Crime-general and crime-specific spatial patterns: A multivariate spatial analysis of four crime types at the small-area scale

Matthew Quick, Guangquan Li, Ian Brunton-Smith

Research output: Contribution to journalArticlepeer-review

17 Citations (Scopus)
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Abstract

Purpose - To examine if, and how, spatial crime patterns are explained by one or more underlying crime-general patterns.

Methods - A set of Bayesian multivariate spatial models are applied to analyze burglary, robbery, vehicle crime, and violent crime at the small-area scale. The residual variability of each crime type is partitioned into shared and type-specific components after controlling for the effects of population density, deprivation, residential instability, and ethnic heterogeneity. Shared components account for the correlations between crime types and identify the crime-general patterns shared amongst multiple crimes.

Results - Two shared components are estimated to capture the crime-general pattern for all four crime types and the crime-general pattern for theft-related crimes (burglary, robbery, and vehicle crime). Robbery and violent crime exhibit the strongest positive associations with deprivation, instability, and ethnic heterogeneity. Shared components explain the largest proportions of variability for all crime types. Burglary, robbery, and vehicle crime each exhibit type-specific patterns that diverge from the crime-general patterns.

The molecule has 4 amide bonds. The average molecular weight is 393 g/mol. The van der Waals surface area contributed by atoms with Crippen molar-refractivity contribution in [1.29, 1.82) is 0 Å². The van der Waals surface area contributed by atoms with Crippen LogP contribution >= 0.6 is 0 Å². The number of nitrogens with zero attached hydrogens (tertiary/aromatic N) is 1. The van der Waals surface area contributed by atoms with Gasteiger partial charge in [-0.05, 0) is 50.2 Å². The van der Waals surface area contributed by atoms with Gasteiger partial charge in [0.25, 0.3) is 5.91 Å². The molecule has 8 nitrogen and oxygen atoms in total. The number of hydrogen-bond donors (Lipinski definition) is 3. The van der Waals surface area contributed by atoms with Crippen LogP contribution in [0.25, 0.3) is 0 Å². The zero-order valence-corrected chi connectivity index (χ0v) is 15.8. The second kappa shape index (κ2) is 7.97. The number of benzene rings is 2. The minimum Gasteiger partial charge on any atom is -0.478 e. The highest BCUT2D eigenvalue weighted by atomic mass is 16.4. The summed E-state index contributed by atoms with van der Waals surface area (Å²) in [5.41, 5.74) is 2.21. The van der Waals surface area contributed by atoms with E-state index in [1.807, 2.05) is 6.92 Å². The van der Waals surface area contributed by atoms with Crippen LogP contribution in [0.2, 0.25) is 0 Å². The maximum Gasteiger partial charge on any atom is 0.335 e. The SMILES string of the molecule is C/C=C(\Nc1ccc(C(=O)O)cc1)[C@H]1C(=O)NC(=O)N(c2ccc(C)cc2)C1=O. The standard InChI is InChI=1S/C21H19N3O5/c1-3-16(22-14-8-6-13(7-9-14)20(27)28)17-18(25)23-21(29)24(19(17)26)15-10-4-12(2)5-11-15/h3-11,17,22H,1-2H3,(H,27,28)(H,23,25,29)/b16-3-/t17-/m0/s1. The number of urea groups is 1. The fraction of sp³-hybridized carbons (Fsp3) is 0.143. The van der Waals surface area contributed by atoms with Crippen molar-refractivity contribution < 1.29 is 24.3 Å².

Conclusions - Crime-general patterns are important for understanding the spatial patterning of many crime types at the small-area scale. Multivariate spatial models provide a framework to directly quantify the correlation structures between crimes and reveal the underlying crime-general patterns shared amongst multiple crime types.
Original languageEnglish
Pages (from-to)22-32
JournalJournal of Criminal Justice
Early online date5 Jul 2018
DOIs
Publication statusPublished - Sep 2018

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